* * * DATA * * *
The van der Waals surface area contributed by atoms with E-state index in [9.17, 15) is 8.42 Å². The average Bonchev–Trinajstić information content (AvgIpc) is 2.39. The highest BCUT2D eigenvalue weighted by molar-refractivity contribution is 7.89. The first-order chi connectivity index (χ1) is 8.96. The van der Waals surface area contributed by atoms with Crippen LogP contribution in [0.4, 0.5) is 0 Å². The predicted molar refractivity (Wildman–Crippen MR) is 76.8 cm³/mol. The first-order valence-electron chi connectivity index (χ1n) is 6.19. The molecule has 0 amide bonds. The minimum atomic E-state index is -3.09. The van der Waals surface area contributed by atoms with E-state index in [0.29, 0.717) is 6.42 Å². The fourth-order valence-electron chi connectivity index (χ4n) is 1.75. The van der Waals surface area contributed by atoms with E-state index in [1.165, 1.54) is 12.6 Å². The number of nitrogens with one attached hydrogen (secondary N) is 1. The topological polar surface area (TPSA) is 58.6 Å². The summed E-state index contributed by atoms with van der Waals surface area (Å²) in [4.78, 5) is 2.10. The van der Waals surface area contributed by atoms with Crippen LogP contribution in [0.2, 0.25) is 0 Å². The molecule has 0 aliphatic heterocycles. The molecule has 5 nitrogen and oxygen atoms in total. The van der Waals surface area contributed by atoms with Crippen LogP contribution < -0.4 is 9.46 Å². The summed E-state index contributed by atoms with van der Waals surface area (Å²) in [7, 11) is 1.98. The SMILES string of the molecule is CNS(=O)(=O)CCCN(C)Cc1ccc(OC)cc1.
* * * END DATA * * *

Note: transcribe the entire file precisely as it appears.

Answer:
The van der Waals surface area contributed by atoms with E-state index in [9.17, 15) is 8.42 Å². The average Bonchev–Trinajstić information content (AvgIpc) is 2.39. The highest BCUT2D eigenvalue weighted by molar-refractivity contribution is 7.89. The first-order chi connectivity index (χ1) is 8.96. The van der Waals surface area contributed by atoms with Crippen LogP contribution in [0.4, 0.5) is 0 Å². The predicted molar refractivity (Wildman–Crippen MR) is 76.8 cm³/mol. The first-order valence-electron chi connectivity index (χ1n) is 6.19. The molecule has 0 amide bonds. The minimum atomic E-state index is -3.09. The van der Waals surface area contributed by atoms with E-state index in [0.29, 0.717) is 6.42 Å². The fourth-order valence-electron chi connectivity index (χ4n) is 1.75. The van der Waals surface area contributed by atoms with E-state index in [1.165, 1.54) is 12.6 Å². The number of nitrogens with one attached hydrogen (secondary N) is 1. The topological polar surface area (TPSA) is 58.6 Å². The summed E-state index contributed by atoms with van der Waals surface area (Å²) in [4.78, 5) is 2.10. The van der Waals surface area contributed by atoms with Crippen LogP contribution in [0.2, 0.25) is 0 Å². The molecule has 0 aliphatic heterocycles. The molecule has 5 nitrogen and oxygen atoms in total. The van der Waals surface area contributed by atoms with Crippen LogP contribution < -0.4 is 9.46 Å². The summed E-state index contributed by atoms with van der Waals surface area (Å²) in [7, 11) is 1.98. The SMILES string of the molecule is CNS(=O)(=O)CCCN(C)Cc1ccc(OC)cc1.